Why it matters: Adobe's first version of Photoshop for Apple Silicon is now official, even if it misses some features that have yet to be ported to the new architecture. The company says the performance improvements are a big reason for the early push, and that the missing features are coming in the near future.
Last year, Adobe quietly released a beta version of Photoshop for Arm-based Windows and macOS machines which got people excited about not having to run it in emulation mode or through the Rosetta 2 translator in Big Sur.
After four months of chasing bugs, sifting through feedback, and optimizing for Apple's new M1 SoC, Adobe is now confident that Photoshop is stable enough on the new architecture to be used for actual work.
The company says you can expect some performance gains when compared to using a previous generation Intel-based Mac, with internal testing showing that most features work 1.5 times faster on Apple Silicon. This includes things like running filters, operations like Select Subject and Content-Aware Fill, down to simple tasks like opening and saving files.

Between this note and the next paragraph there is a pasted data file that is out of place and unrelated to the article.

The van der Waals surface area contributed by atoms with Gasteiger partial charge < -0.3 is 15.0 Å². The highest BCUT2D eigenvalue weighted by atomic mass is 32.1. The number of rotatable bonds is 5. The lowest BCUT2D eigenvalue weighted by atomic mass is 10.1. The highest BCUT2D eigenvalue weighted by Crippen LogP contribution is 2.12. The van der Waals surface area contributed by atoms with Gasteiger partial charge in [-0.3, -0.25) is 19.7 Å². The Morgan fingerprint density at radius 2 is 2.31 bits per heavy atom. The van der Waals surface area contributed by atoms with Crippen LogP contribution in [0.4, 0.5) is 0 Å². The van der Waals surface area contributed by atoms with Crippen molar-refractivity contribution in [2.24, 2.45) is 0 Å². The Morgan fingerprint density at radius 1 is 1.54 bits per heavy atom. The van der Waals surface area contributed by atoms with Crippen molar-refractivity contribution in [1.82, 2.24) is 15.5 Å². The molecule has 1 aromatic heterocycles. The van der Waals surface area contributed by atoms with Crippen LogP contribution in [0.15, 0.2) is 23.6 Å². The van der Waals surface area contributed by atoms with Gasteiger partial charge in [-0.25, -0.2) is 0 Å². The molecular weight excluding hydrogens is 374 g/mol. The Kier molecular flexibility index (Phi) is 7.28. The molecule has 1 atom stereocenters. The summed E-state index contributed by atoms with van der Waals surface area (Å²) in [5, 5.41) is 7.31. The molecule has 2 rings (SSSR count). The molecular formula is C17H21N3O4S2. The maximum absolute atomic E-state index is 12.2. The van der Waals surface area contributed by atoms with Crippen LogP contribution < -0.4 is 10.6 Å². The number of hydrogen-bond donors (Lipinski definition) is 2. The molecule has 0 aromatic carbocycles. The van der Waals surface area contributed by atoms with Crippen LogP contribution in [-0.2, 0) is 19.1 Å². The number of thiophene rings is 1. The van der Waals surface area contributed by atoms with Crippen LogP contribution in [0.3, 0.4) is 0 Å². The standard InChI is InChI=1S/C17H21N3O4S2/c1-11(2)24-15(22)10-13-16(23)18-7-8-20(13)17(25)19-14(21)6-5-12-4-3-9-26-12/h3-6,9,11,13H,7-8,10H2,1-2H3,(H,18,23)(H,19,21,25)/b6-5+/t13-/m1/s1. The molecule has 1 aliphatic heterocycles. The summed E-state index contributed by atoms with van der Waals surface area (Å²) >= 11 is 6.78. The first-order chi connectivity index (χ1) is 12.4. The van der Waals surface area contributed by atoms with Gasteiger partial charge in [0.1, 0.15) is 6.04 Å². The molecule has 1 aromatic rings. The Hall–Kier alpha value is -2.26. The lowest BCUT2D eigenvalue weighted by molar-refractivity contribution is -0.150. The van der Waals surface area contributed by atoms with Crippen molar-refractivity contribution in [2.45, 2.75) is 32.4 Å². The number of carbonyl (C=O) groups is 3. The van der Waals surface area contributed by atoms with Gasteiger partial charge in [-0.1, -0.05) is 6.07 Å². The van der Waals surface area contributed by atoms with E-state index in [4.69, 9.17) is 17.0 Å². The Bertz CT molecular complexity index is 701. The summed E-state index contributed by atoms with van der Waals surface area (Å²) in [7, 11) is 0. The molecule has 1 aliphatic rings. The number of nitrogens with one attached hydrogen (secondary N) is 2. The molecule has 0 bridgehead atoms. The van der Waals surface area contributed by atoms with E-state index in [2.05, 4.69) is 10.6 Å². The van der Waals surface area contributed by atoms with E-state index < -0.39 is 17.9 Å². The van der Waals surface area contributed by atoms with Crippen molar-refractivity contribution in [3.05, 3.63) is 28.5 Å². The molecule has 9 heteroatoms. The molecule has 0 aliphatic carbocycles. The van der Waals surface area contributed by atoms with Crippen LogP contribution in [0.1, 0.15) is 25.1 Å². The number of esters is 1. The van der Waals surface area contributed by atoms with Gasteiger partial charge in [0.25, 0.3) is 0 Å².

The performance results have been independently confirmed by PetaPixel, who also found that Apple's M1 chipset performed particularly well in the PugetBench 0.8 Photo Merge test. The testing was done against an Intel MacBook Pro 13 and a Dell XPS 17 equipped with an RTX 2060 Max-Q GPU. The M1 chipset only lagged behind in the GPU test.
Adobe adds there's still room for improvement and notes that there are still some features that aren't yet ported to run on the M1 chip, such as Preset Syncing, Invite to Edit Cloud Documents, the Shake Reduction filter, or working with embedded video layers and .u3d files. If any of that is part of your workflow, the company recommends that you switch back to Rosetta 2 for now. It's also worth noting that legacy versions of Photoshop prior to Photoshop 2020 won't be ported for Apple Silicon.
Photoshop for iPad also received an update today that brings two new features: Cloud document version history as well as the ability to work on cloud files while offline. Every document that gets saved to the cloud will have versions dating back as far as 60 days, and you can bookmark the ones you don't want to expire.